Birthdays

Specification

This assignment will give you practice with if/else statements, interactive programs with Scanner, cumulative sum, and return statements. Turn in a Java file named Birthdays.java.

This program involves date comparisons in 2012, which is a “leap year.” Leap years have an extra 366th day, which occurs as February 29th. The 366 days are divided among the 12 months as follows:

Month Days
1 Jan 31
2 Feb 29
3 Mar 31
4 Apr 30
5 May 31
6 Jun 30
7 Jul 31
8 Aug 31
9 Sep 30
10 Oct 31
11 Nov 30
12 Dec 31

The following are four runs of your program and their expected output (user input is bold and underlined):

This program compares two birthdays
and displays which one is sooner.
Today is 1/29/2012, day #29 of the year.

Person 1:
What month and day were you born? 10 17
10/17/2012 falls on day #291 of 366.
Your next birthday is in 262 day(s).
That is 71.6 percent of a year away.

Person 2:
What month and day were you born? 11 23
11/23/2012 falls on day #328 of 366.
Your next birthday is in 299 day(s).
That is 81.7 percent of a year away.

Person 1's birthday is sooner.

your birthday fact here
This program compares two birthdays
and displays which one is sooner.
Today is 2/14/2012, day #45 of the year.

Person 1:
What month and day were you born? 1 10
1/10/2012 falls on day #10 of 366.
Your next birthday is in 331 day(s).
That is 90.4 percent of a year away.

Person 2:
What month and day were you born? 2 28
2/28/2012 falls on day #59 of 366.
Your next birthday is in 14 day(s).
That is 3.8 percent of a year away.

Person 2's birthday is sooner.

your birthday fact here
This program compares two birthdays
and displays which one is sooner.
Today is 1/1/2012, day #1 of the year.

Person 1:
What month and day were you born? 1 1
1/1/2012 falls on day #1 of 366.
Happy birthday!

Person 2:
What month and day were you born? 12 31
12/31/2012 falls on day #366 of 366.
Your next birthday is in 365 day(s).
That is 99.7 percent of a year away.

Person 1's birthday is sooner.

your birthday fact here
This program compares two birthdays
and displays which one is sooner.
Today is 2/28/2012, day #59 of the year.

Person 1:
What month and day were you born? 2 29
2/29/2012 falls on day #60 of 366.
Your next birthday is in 1 day(s).
That is 0.3 percent of a year away.

Person 2:
What month and day were you born? 2 29
2/29/2012 falls on day #60 of 366.
Your next birthday is in 1 day(s).
That is 0.3 percent of a year away.

Wow, you share the same birthday!

your birthday fact here

Your program asks for two users’ birthdays and prints information about them. The program prompts for the birthday month and day of the two users. For both birthdays, the program prints the absolute day of the year on which that birthday falls, the number of days until the user’s next birthday, and the percentage of a year (percentage of 366 days) away. Next the program shows which user’s birthday comes sooner in the future. If it is a user’s birthday today, or if the two birthdays are the same, different messages are printed.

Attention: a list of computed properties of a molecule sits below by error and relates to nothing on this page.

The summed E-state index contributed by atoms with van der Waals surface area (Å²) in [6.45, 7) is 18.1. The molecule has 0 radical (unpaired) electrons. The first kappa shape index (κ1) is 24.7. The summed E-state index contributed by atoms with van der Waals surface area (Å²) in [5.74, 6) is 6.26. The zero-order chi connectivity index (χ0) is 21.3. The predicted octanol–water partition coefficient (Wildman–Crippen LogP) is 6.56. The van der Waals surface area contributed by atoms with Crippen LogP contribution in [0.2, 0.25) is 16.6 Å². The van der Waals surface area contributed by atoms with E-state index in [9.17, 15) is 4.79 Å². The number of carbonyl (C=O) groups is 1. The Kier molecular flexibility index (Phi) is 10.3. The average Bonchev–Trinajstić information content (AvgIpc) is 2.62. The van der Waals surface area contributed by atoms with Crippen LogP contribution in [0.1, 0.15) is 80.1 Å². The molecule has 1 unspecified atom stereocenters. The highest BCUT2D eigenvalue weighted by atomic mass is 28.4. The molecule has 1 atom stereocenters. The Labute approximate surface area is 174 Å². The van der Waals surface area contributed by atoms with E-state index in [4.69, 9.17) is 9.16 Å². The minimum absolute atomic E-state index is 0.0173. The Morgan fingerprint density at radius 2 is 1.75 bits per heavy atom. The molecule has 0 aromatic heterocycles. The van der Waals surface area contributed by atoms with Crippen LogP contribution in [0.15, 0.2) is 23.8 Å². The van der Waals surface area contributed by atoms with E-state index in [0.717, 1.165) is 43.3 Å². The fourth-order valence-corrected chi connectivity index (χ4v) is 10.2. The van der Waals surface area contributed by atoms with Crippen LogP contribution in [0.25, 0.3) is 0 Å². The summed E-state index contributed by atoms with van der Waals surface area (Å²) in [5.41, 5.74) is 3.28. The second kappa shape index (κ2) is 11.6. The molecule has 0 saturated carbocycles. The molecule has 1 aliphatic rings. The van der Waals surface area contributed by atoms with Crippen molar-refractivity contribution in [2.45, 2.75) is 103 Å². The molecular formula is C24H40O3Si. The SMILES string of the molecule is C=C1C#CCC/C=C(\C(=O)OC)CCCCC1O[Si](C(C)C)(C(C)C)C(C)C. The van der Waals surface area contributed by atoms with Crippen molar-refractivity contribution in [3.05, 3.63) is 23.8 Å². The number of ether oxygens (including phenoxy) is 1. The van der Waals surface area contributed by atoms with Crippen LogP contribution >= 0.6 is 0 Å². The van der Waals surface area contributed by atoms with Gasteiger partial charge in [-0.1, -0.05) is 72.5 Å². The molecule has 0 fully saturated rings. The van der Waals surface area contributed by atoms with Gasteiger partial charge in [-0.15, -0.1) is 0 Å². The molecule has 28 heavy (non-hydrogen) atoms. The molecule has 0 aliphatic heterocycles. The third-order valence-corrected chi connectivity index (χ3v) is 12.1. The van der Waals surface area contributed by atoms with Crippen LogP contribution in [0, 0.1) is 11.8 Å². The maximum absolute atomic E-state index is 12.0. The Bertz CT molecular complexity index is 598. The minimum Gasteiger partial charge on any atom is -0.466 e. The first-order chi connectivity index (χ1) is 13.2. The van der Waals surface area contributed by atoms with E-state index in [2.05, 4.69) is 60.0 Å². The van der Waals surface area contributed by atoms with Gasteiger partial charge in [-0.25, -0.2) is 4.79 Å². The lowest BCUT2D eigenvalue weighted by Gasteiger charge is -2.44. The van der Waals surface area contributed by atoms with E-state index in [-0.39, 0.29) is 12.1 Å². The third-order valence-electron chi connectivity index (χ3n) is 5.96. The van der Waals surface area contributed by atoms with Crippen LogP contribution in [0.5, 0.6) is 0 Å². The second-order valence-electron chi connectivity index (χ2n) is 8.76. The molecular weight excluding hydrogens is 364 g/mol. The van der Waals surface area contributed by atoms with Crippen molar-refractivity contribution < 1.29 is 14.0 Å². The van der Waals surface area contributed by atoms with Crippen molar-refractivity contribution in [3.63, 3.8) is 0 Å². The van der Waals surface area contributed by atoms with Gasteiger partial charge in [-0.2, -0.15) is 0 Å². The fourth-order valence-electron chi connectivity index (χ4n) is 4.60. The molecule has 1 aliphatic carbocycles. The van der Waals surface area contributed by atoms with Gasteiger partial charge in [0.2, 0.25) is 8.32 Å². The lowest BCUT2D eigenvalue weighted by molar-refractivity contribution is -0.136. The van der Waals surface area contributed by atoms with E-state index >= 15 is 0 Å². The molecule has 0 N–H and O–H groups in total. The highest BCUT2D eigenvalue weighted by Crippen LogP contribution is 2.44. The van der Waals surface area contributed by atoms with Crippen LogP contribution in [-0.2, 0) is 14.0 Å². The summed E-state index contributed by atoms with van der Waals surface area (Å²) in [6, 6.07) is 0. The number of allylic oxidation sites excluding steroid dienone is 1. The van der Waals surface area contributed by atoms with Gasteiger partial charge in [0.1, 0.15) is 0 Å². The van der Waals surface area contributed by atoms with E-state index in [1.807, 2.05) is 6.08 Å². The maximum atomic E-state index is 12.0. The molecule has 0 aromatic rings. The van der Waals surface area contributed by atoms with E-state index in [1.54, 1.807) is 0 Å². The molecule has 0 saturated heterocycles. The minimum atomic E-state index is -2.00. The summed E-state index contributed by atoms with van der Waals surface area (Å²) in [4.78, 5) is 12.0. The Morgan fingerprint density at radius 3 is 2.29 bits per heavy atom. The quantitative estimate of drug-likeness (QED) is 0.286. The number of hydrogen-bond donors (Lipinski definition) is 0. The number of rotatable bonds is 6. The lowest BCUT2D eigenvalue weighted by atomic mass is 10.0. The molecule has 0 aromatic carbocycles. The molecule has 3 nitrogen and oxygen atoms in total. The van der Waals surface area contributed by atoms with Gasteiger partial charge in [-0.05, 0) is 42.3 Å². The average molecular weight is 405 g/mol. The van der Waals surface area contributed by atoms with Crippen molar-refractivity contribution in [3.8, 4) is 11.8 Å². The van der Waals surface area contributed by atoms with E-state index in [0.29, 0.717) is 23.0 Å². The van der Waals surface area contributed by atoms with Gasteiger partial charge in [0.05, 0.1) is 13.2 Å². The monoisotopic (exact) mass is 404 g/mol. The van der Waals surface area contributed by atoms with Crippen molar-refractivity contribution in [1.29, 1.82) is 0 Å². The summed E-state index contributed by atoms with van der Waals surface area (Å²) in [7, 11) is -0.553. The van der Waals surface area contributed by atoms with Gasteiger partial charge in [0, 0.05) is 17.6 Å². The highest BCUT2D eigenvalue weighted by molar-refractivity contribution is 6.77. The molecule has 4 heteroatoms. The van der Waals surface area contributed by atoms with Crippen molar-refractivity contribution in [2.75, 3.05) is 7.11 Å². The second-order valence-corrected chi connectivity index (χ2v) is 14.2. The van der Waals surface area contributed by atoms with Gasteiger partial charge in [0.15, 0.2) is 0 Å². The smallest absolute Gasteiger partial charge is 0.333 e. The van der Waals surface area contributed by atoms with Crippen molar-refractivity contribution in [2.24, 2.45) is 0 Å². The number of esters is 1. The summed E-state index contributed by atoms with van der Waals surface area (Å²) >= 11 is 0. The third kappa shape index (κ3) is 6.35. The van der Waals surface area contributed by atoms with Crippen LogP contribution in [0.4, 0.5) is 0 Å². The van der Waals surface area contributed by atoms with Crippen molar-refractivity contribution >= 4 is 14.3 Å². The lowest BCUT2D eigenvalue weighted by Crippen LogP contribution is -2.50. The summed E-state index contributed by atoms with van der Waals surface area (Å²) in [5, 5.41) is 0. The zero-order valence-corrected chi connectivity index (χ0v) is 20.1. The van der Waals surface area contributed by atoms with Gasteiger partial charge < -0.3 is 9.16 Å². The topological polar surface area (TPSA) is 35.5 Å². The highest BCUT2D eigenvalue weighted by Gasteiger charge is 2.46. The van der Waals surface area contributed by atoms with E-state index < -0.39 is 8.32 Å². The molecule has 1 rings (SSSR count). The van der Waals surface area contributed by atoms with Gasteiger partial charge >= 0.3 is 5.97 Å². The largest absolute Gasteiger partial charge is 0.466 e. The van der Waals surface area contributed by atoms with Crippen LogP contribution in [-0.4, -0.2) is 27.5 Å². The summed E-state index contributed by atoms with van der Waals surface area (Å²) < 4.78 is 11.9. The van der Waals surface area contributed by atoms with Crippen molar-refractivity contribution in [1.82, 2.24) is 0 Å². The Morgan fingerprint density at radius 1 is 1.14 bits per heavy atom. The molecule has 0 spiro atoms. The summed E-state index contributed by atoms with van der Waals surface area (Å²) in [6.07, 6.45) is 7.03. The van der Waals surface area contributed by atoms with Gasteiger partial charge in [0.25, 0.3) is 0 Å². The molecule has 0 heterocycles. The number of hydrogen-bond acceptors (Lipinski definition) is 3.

Lastly, the program prints a fun fact about your own birthday. Try searching Wikipedia and Google for interesting facts about your date of birth. For example, if yours is Sep. 19, you could print the following fact:

Did ye know?  9/19 be International Talk like a Pirate Day.
Arr, me mateys, arr!

Since this is an interactive program, it behaves differently when given different input. The examples above may not show all possible cases. Please examine all example outputs on the web site and do your own testing.

You may assume that all user input is valid, and that the program is being run between 1/1/2012 and 2/28/2012.

Absolute Day of the Year

One major task in this program is computing the absolute day of the year on which each user’s birthday falls in 2012. Jan 1 is day #1. Jan 2 is #2. Jan 31 is #31. Feb 1 is #32. And so on, up to Dec 31, which is #366.

For reference, the following are the absolute days for the first day of each month:

Date (month/day) Absolute day
1/1 1
2/1 32
3/1 61
4/1 92
5/1 122
6/1 153
7/1 183
8/1 214
9/1 245
10/1 275
11/1 306
12/1 336

You must compute absolute days of the year by writing a particular static method. This method should accept parameters representing a month and day and should return the absolute day of the year 2012 that is represented by those parameters. For example, calling this method with the parameter values of 2 and 13 (representing February 13th, 2012) should return 44, and calling it with parameter values of 9 and 19 (representing September 19th, 2012) should return 263. This method should not produce any console output, though the result it returns can be printed by code elsewhere in your program.

Your method must compute its value using a cumulative sum as described in section 4.1 of the textbook. To perform this calculation, you will also need code to evaluate the number of days in each particular month. You might put this code into a method that accepts a month parameter and returns the number of days in that month.

Days Until Next Birthday

Another major task is computing how many days remain until each user’s next birthday. There are several cases to consider. If the user’s birthday falls after today’s date, it is within the year 2012. However, if it falls before today’s date, the next birthday occurs in the year 2013, so you’ll need to think of a way to count the days that “wrap around” between today and the end of 2012, and then the start of 2013 to the user’s birthday in 2013.